What our study has shown is that adolescent smoking behaviour is strongly linked to their own educational level, while the effect of parental education disappears after controlling for personal education and educational differences in parental and close friends’ smoking behaviour. Another crucial finding is that intergenerational educational mobility relates to adolescent smoking behaviour in two ways: on the one hand, educational upward mobility seems to protect adolescents from becoming smokers; on the other hand, educational downward mobility seems to stimulate tobacco smoking, at least among boys. Our findings confirm previous research by Ross and Mirowsky showing “that personal educational attainment counteracts the health effects of having poorly-educated parents” [33]. Against the background of these results, future investments in education and tobacco prevention programs that focus particularly on lower-educated adolescents as well as policies that promote upward social mobility might contribute to a further decline in smoking and subsequent burden of disease. The common interpretation of equalisation theory [18,19], that adolescence is a period in life where health inequalities are marginal, absent or even reversed, might be misleading. Given the transitional character of adolescence in itself, one could rather argue that measures of adolescents’ own developing SES (e.g., educational aspirations, type of secondary school attended) are more suitable for detecting health inequalities than parental SES indicators [20,21,40,69].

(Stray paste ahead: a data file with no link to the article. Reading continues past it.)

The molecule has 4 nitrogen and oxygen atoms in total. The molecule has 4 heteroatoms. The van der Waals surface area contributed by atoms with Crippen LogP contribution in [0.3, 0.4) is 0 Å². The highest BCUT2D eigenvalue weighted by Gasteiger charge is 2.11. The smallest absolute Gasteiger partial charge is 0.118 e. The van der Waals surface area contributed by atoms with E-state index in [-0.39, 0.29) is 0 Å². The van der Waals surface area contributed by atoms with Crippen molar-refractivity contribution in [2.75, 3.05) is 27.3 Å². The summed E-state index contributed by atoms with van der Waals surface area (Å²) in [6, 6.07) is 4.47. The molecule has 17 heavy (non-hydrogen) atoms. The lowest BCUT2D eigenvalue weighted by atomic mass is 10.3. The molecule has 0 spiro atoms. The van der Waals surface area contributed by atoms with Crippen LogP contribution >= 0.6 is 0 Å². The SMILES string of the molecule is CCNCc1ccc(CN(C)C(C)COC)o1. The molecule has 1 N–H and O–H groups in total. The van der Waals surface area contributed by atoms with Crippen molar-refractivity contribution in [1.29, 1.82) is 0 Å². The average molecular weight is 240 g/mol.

The KiGGS study was funded by the German Federal Ministry of Health, the Ministry of Education and Research, and the Robert Koch Institute.

Conflict of Interest

The authors declare no conflict of interest.